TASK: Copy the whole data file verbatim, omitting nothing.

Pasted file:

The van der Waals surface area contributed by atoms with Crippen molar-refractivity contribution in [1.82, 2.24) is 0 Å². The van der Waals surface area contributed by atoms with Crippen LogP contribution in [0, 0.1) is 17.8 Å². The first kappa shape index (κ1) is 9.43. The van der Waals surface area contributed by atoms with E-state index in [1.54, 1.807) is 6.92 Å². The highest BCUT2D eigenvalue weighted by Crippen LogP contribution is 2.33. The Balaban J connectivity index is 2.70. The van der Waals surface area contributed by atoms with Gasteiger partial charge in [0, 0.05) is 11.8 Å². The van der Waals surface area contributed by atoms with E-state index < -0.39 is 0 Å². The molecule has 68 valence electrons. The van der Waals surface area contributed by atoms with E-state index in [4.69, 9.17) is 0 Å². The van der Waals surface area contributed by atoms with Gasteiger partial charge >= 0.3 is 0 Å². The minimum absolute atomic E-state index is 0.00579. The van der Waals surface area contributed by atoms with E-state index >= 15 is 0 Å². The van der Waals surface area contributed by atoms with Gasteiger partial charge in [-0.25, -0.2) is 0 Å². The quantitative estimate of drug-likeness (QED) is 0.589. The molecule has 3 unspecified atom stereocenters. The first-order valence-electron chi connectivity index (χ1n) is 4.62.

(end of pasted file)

The van der Waals surface area contributed by atoms with Crippen molar-refractivity contribution in [1.82, 2.24) is 0 Å². The van der Waals surface area contributed by atoms with Crippen LogP contribution in [0, 0.1) is 17.8 Å². The first kappa shape index (κ1) is 9.43. The van der Waals surface area contributed by atoms with E-state index in [1.54, 1.807) is 6.92 Å². The highest BCUT2D eigenvalue weighted by Crippen LogP contribution is 2.33. The Balaban J connectivity index is 2.70. The van der Waals surface area contributed by atoms with Gasteiger partial charge in [0, 0.05) is 11.8 Å². The van der Waals surface area contributed by atoms with E-state index < -0.39 is 0 Å². The molecule has 68 valence electrons. The van der Waals surface area contributed by atoms with E-state index in [4.69, 9.17) is 0 Å². The van der Waals surface area contributed by atoms with Gasteiger partial charge >= 0.3 is 0 Å². The minimum absolute atomic E-state index is 0.00579. The van der Waals surface area contributed by atoms with E-state index >= 15 is 0 Å². The van der Waals surface area contributed by atoms with Gasteiger partial charge in [-0.25, -0.2) is 0 Å². The quantitative estimate of drug-likeness (QED) is 0.589. The molecule has 3 unspecified atom stereocenters. The first-order valence-electron chi connectivity index (χ1n) is 4.62.